Monday, 9 April 2018

Aaron Hartline on Animating Woody and Buzz

Aaron Hartline was visiting us this recently from Pixar, mentoring our animators, and helping to make sure we're reaching for Pixar standards with character animation.  Aaron was the lead animator on the team that animated the Buzz and Woody intro at the Oscars in 2016, presenting the award for Best Character Animation. As part of his visit, Aaron walked us through the process of delivering a piece of character animation featuring two of the best loved characters in animation in front of an audience of 900 million people - quite an intimidating job. So, how did he pull it off?

Aaron (second from right, front row) with our students at Escape
Aaron explained that, as the lead animator on the project, he had to run the show - meaning that he would be responsible for success - and for failure.  There were plenty of special problems associated with the project, not the least of which being that they had to animate multiple versions of the shot - because they didn't know who would win the Oscar (the results are a closely guarded secret, even on the night).

Aaron described the animation job as a kind of "passing the baton" shot, between the two characters.

Another problem was that the actor Tom Hanks - who does the voice of Woody - had a cold, so they had to do the whole job much faster, because the voice recording had to be delayed until Hanks recovered.

Aaron quoted Pixar animator Dave Tart as saying: "My goal is to stay away from the computer as long as possible; I better know what the hell I'm gonna do before I sit down at the box". In other words, the secret with a project like this was always going to be great planning and preparation.

Another problem for the team was that Buzz and Woody had been at the Ocsars before, in 1995 and 2000, so Aaron's team had to first match that standard - and then raise it.

Aaron first pinned up the storyboards at his desk, showing what the main poses will be. Then, with the storyboards in mind, the team had to create "the hero pose". This is because the audience will have expectations about what the hero pose of their character will be. Superman, Batman, Spiderman - they all have their poses that make them who they are. With Woody, we need to remind the audience that he's basically a rag doll, with funny bends in his arms and legs.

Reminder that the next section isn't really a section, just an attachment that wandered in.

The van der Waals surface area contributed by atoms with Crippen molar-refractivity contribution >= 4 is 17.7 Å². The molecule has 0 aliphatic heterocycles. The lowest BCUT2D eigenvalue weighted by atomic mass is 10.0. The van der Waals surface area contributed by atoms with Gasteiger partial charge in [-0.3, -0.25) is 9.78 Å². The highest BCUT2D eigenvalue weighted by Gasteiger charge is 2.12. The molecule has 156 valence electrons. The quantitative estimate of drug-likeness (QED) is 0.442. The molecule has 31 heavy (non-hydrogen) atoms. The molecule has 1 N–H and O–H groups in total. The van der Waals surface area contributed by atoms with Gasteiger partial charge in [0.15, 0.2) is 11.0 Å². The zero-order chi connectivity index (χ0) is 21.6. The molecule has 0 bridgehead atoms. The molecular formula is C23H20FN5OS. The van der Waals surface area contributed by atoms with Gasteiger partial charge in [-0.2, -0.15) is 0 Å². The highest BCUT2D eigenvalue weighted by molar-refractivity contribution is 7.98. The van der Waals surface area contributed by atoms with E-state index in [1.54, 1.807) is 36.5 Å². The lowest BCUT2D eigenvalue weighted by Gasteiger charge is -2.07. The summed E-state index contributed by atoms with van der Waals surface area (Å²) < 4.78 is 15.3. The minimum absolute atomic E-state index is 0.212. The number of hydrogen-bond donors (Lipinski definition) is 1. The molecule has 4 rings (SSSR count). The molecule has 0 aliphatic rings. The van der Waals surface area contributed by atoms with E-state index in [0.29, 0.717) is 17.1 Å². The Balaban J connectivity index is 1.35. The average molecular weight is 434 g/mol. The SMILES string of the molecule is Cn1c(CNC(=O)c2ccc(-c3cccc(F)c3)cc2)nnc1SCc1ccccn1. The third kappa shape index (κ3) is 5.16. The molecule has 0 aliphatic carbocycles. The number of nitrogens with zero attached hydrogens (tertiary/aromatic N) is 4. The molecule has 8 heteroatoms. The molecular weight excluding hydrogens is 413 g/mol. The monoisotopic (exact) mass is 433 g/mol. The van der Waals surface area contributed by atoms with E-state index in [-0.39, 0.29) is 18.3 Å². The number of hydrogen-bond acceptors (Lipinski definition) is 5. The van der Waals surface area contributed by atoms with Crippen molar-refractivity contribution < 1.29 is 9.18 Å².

Aaron did tons of research to find the very best Buzz and Woody shots. Woody actually does a lot of twinning (meaning that his body is symmetrical) when he poses, often with his hands on his hips, or with dangling arms - to show he's a rag doll. 

The team studied the animation from Toy Story 1 and 2 - animator Doug Sweetland did some of the best shots of Woody in Toy Story 2. The team also looked at the scarecrow in Wizard of Oz, for reference.  But the shot is basically Buzz pretending to be Woody, and then Woody pretending to be Buzz, so the acting had to be deliberately stiff; a kind of bad imitation of the characters themselves.

And, of course, the team had to take a lot of notes, because you "always get notes on your shot". Aaron's advice to our animators was to "make sure you write the notes down, so you have a list of fixes". Because, "if you don't write down the notes, the director isn't really sure you're really getting it".

Then, finally, Aaron had to pitch the shots to John Lasseter, the head (and founder) of Pixar. This presentation came with just two weeks left to deliver, so the timing was very tight. And John Lasseter did a voice recording of his notes.

"It looks fantastic" said Lasseter. "No notes!"

The Escape Studios Animation Blog is a personal view on the art of animation and visual effects. To apply for our BA/MArt in 3D Animation, follow this link.  To apply for our storyboarding evening class, visit this page here.  For the next 12 week animation course, click here. And to apply for the next evening class in Producing Animation, see this page.

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